Tour de Cambodia and the Irrawaddy dolphins

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I love a leisurely bike ride, and we’ve done plenty of cycling while we’ve been travelling — but the 35km round trip from Kratie to Kampi was sheer physical exertion!

We hit the bumpy, dusty mud track on bicycles that’d seen better days at around 8am, hoping we’d be able to navigate our way to Kampi without a map. One thing I’ll never forget from that day is all of the smiley, happy children who were so excited to see barangs (white people); I can’t even count how many times I had to wave and shout hello during the journey. Children generally seem so much more grown up and perceptive in Cambodia, and sadly I think it’s because they’re thrown into labour at a young age by their families to try and make ends meet.

Anyway, many cans of coke and many miles later, and we finally arrived at the section of the Mekong where one of the largest pods of Irrawaddy dolphins live. We clambered onto a little brightly-coloured wooden boat and made our way to the centre of the river – and within minutes we could hear the sound of dolphins splashing in and out of the water. One was about three metres away from us at one point, and it was an incredible feeling to be so close to such a rare and beautiful creature. They’re little buggers to catch a photo of though… however after some perseverance, I did manage to get a couple of decent shots!

The Irrawaddy dolphin, or river dolphin, is now a critically endangered species and our guide told us that there are only around 55 left in the Mekong. That’s largely down to the locals who, up until recently, have been hunting them; pollution from China and Korea is another reason for their decline. The promising news is that we saw a calf during our visit, so hopefully the dolphins will continue to breed successfully, live freely and bring as much joy to others as they did to me.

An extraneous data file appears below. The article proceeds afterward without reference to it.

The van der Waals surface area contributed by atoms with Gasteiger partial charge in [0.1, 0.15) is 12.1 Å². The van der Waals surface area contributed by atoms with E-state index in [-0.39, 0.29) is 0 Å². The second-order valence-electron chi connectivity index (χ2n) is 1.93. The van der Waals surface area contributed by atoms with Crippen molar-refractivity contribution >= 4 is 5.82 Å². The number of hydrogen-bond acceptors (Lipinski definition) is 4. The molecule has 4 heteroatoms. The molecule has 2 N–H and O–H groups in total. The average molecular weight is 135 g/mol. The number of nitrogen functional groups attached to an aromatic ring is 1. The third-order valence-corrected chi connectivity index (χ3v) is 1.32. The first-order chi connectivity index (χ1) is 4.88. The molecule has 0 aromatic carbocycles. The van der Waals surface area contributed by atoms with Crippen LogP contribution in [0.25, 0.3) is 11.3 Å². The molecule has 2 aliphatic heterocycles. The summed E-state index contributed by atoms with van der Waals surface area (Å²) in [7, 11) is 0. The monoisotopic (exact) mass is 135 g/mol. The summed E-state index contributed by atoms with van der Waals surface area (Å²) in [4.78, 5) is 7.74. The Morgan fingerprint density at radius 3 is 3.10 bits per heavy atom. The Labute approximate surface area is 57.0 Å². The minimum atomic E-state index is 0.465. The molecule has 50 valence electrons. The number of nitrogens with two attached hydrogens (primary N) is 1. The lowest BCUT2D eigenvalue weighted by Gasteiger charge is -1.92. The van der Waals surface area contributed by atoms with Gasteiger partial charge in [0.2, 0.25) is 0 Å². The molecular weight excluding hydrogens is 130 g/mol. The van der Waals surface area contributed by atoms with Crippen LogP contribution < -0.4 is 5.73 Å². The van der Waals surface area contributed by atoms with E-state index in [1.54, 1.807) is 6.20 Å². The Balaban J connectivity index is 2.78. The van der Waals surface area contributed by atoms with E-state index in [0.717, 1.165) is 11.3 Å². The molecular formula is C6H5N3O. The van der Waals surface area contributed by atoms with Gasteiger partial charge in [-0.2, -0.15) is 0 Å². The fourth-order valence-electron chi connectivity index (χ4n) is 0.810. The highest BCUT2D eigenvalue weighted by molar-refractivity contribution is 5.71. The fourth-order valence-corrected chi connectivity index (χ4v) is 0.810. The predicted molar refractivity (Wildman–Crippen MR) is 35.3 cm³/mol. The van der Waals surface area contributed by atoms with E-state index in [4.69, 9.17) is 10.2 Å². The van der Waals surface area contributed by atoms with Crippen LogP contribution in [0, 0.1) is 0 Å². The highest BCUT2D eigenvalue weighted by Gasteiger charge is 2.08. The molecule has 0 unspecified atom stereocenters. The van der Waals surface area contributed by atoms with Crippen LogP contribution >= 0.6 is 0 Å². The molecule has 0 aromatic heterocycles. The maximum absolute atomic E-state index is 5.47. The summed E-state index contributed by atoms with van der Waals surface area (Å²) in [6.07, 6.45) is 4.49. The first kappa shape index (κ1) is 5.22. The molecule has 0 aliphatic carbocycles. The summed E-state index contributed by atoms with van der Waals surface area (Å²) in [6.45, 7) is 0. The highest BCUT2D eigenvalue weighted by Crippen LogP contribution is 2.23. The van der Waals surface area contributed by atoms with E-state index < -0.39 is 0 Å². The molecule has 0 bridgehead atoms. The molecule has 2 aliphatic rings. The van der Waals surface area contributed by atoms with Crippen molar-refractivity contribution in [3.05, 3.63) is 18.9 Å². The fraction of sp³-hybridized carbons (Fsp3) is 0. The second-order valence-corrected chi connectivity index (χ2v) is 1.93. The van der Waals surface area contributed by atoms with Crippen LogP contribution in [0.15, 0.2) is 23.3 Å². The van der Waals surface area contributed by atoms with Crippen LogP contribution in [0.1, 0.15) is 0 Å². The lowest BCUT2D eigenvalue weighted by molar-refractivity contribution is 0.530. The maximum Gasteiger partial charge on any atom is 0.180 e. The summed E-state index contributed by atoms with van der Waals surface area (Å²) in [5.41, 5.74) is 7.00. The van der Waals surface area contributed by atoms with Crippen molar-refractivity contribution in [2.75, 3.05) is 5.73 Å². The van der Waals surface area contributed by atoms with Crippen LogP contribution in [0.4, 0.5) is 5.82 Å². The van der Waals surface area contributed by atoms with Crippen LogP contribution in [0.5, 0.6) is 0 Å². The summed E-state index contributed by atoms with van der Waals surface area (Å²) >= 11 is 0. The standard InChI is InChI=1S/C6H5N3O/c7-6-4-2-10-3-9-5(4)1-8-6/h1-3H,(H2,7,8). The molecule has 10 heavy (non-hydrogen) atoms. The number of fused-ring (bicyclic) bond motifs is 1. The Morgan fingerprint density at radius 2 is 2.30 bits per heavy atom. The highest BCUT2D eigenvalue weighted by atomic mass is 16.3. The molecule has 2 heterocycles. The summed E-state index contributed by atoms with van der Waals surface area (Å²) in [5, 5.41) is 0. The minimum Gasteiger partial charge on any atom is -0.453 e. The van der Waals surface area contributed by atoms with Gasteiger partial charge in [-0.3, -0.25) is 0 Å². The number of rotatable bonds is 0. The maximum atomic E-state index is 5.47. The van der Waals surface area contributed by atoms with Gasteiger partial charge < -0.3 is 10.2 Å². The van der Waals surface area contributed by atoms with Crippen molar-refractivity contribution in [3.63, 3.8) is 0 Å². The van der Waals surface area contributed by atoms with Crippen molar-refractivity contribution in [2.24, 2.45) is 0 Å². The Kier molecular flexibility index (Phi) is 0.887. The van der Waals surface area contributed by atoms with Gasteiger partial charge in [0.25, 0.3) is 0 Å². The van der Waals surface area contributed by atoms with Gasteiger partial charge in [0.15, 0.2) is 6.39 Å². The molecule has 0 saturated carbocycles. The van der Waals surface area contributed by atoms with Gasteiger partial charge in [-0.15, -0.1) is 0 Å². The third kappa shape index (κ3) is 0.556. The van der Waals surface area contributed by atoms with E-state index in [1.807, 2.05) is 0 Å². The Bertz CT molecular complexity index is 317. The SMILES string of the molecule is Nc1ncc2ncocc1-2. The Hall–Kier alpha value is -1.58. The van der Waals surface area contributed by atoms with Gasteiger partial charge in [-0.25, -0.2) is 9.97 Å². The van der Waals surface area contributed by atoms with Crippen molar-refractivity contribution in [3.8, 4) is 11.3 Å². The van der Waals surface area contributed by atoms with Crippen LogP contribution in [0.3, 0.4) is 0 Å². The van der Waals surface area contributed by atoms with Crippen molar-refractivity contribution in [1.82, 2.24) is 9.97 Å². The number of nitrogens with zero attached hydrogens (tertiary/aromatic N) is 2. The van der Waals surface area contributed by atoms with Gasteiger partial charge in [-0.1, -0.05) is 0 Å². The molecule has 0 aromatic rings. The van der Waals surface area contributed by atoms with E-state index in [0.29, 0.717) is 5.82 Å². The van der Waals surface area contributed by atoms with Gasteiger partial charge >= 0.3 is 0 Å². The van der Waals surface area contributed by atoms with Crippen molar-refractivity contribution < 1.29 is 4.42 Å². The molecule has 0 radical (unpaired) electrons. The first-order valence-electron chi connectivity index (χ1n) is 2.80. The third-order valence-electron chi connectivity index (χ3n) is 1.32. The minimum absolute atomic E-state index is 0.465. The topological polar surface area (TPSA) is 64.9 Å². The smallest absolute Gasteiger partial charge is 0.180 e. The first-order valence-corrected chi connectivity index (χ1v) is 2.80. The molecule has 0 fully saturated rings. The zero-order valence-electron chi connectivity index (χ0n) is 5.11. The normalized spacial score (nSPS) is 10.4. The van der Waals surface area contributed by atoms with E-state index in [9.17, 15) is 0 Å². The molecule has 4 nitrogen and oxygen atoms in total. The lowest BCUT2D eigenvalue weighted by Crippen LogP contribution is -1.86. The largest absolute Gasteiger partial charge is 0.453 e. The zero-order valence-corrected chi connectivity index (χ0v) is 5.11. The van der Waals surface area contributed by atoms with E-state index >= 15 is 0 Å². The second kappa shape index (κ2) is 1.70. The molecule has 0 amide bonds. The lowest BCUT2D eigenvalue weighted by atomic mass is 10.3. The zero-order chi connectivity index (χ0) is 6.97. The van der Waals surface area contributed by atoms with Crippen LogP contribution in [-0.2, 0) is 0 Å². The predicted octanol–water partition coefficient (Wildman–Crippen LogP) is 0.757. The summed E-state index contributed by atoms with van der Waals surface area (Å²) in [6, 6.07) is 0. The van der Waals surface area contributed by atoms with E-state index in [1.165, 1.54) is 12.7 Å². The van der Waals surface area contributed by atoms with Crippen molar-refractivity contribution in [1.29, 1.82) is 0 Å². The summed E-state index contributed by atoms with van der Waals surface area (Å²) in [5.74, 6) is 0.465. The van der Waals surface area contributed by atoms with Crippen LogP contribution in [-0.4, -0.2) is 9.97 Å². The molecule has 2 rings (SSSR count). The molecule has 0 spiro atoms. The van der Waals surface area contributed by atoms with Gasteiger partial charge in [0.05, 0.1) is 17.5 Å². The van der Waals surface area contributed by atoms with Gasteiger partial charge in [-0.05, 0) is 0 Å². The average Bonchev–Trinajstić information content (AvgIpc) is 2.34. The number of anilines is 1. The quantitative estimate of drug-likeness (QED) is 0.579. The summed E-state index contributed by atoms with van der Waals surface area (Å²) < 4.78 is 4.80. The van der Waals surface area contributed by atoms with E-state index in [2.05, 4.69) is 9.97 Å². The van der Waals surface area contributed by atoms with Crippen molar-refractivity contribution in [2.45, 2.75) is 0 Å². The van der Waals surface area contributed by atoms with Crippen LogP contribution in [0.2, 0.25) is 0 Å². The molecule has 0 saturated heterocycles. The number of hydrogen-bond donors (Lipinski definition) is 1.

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Christmas in Don Det

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I’ve never spent Christmas away from home, so I wanted to make this year’s as memorable and as special as possible. And the 4,000 Islands was the perfect place to do it. Don Det has the coolest most laid back air of a place I’ve experienced; very similar to Pai’s bohemian vibe.

The hot, midday sun was beating down on us when we arrived on the island a couple of days before the big day, and we found ourselves a little wooden shack for £1.30 a night with two hammocks and a gorgeous view of the Mekong. Don Det was awash with bars, restaurants and full of like-minded travellers, and I couldn’t wait to spend some time lapping it up.

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After a little exploring, we found what would be the destination for all of our dietary needs on the island – a restaurant run by an Aussie who adores his food! He sources the best meat from the local market, and prepares his customers’ meals with the same love and attention as he does with his own.

Christmas Day soon came around – not that the 30-plus degree heat made it feel particularly festive. I had a lovely Skype call with my family, lots of cocktails and games of Connect 4, and a not-so-traditional Christmas dinner of barbecued chicken and chips. Yum! I couldn’t have asked for a better and more relaxed day, but I can’t wait to spend Christmas 2013 back where I belong — at home with my family.

Tree-top fun

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After six hours of trekking up and down tricky terrain, zip lining over waterfalls and valleys, abseiling down trees and climbing the face of a mountain, I’m mentally and physically exhausted!